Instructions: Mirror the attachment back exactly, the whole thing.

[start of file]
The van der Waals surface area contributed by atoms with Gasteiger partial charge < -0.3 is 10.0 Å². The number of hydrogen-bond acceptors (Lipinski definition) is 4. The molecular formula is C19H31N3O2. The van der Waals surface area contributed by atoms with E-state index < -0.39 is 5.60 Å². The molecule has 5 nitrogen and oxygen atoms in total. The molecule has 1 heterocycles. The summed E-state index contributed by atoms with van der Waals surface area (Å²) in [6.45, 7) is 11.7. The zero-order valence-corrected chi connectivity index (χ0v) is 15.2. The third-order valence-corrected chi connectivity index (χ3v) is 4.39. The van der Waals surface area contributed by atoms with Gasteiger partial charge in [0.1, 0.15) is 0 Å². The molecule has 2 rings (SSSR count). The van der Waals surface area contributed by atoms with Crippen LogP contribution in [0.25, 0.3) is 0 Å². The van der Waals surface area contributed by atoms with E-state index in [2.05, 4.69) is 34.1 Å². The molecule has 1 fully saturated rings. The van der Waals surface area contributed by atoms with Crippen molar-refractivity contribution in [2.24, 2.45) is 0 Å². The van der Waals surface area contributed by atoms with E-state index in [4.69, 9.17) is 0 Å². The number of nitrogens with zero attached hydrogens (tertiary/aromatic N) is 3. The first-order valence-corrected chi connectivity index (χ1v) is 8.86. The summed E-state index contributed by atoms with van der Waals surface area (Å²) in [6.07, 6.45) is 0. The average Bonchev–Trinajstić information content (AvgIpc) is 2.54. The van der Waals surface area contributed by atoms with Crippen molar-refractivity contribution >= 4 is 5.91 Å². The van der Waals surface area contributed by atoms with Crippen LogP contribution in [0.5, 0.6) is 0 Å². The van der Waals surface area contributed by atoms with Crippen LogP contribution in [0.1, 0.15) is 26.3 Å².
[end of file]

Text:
The van der Waals surface area contributed by atoms with Gasteiger partial charge < -0.3 is 10.0 Å². The number of hydrogen-bond acceptors (Lipinski definition) is 4. The molecular formula is C19H31N3O2. The van der Waals surface area contributed by atoms with E-state index < -0.39 is 5.60 Å². The molecule has 5 nitrogen and oxygen atoms in total. The molecule has 1 heterocycles. The summed E-state index contributed by atoms with van der Waals surface area (Å²) in [6.45, 7) is 11.7. The zero-order valence-corrected chi connectivity index (χ0v) is 15.2. The third-order valence-corrected chi connectivity index (χ3v) is 4.39. The van der Waals surface area contributed by atoms with Gasteiger partial charge in [0.1, 0.15) is 0 Å². The molecule has 2 rings (SSSR count). The van der Waals surface area contributed by atoms with Crippen LogP contribution in [0.25, 0.3) is 0 Å². The van der Waals surface area contributed by atoms with E-state index in [2.05, 4.69) is 34.1 Å². The molecule has 1 fully saturated rings. The van der Waals surface area contributed by atoms with Crippen molar-refractivity contribution in [2.24, 2.45) is 0 Å². The van der Waals surface area contributed by atoms with E-state index in [4.69, 9.17) is 0 Å². The number of nitrogens with zero attached hydrogens (tertiary/aromatic N) is 3. The first-order valence-corrected chi connectivity index (χ1v) is 8.86. The summed E-state index contributed by atoms with van der Waals surface area (Å²) in [6.07, 6.45) is 0. The average Bonchev–Trinajstić information content (AvgIpc) is 2.54. The van der Waals surface area contributed by atoms with Crippen molar-refractivity contribution >= 4 is 5.91 Å². The van der Waals surface area contributed by atoms with Crippen LogP contribution in [0.5, 0.6) is 0 Å². The van der Waals surface area contributed by atoms with Crippen LogP contribution in [0.1, 0.15) is 26.3 Å².